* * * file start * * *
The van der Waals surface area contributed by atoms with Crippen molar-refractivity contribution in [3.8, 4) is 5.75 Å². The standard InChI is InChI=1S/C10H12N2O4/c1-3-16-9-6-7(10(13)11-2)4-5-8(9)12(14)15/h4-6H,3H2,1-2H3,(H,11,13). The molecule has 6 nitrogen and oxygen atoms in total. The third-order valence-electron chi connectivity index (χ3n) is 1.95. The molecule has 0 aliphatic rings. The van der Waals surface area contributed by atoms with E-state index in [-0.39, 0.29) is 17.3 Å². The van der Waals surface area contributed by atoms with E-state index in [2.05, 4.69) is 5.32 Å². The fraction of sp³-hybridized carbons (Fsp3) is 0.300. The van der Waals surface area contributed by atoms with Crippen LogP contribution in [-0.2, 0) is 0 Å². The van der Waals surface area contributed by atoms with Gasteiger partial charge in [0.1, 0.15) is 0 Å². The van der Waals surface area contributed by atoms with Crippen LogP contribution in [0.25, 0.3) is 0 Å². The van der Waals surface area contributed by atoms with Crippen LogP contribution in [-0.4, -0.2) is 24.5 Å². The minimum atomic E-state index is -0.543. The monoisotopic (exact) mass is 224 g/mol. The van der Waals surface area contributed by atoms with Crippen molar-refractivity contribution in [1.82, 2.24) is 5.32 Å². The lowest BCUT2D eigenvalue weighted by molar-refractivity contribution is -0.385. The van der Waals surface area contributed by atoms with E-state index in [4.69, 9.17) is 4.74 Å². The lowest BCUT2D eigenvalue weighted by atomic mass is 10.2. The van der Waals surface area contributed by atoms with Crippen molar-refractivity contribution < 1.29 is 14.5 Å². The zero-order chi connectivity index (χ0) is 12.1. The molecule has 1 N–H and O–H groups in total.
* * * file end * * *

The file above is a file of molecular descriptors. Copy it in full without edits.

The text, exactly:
The van der Waals surface area contributed by atoms with Crippen molar-refractivity contribution in [3.8, 4) is 5.75 Å². The standard InChI is InChI=1S/C10H12N2O4/c1-3-16-9-6-7(10(13)11-2)4-5-8(9)12(14)15/h4-6H,3H2,1-2H3,(H,11,13). The molecule has 6 nitrogen and oxygen atoms in total. The third-order valence-electron chi connectivity index (χ3n) is 1.95. The molecule has 0 aliphatic rings. The van der Waals surface area contributed by atoms with E-state index in [-0.39, 0.29) is 17.3 Å². The van der Waals surface area contributed by atoms with E-state index in [2.05, 4.69) is 5.32 Å². The fraction of sp³-hybridized carbons (Fsp3) is 0.300. The van der Waals surface area contributed by atoms with Crippen LogP contribution in [-0.2, 0) is 0 Å². The van der Waals surface area contributed by atoms with Gasteiger partial charge in [0.1, 0.15) is 0 Å². The van der Waals surface area contributed by atoms with Crippen LogP contribution in [0.25, 0.3) is 0 Å². The van der Waals surface area contributed by atoms with Crippen LogP contribution in [-0.4, -0.2) is 24.5 Å². The minimum atomic E-state index is -0.543. The monoisotopic (exact) mass is 224 g/mol. The van der Waals surface area contributed by atoms with Crippen molar-refractivity contribution in [1.82, 2.24) is 5.32 Å². The lowest BCUT2D eigenvalue weighted by molar-refractivity contribution is -0.385. The van der Waals surface area contributed by atoms with E-state index in [4.69, 9.17) is 4.74 Å². The lowest BCUT2D eigenvalue weighted by atomic mass is 10.2. The van der Waals surface area contributed by atoms with Crippen molar-refractivity contribution < 1.29 is 14.5 Å². The zero-order chi connectivity index (χ0) is 12.1. The molecule has 1 N–H and O–H groups in total.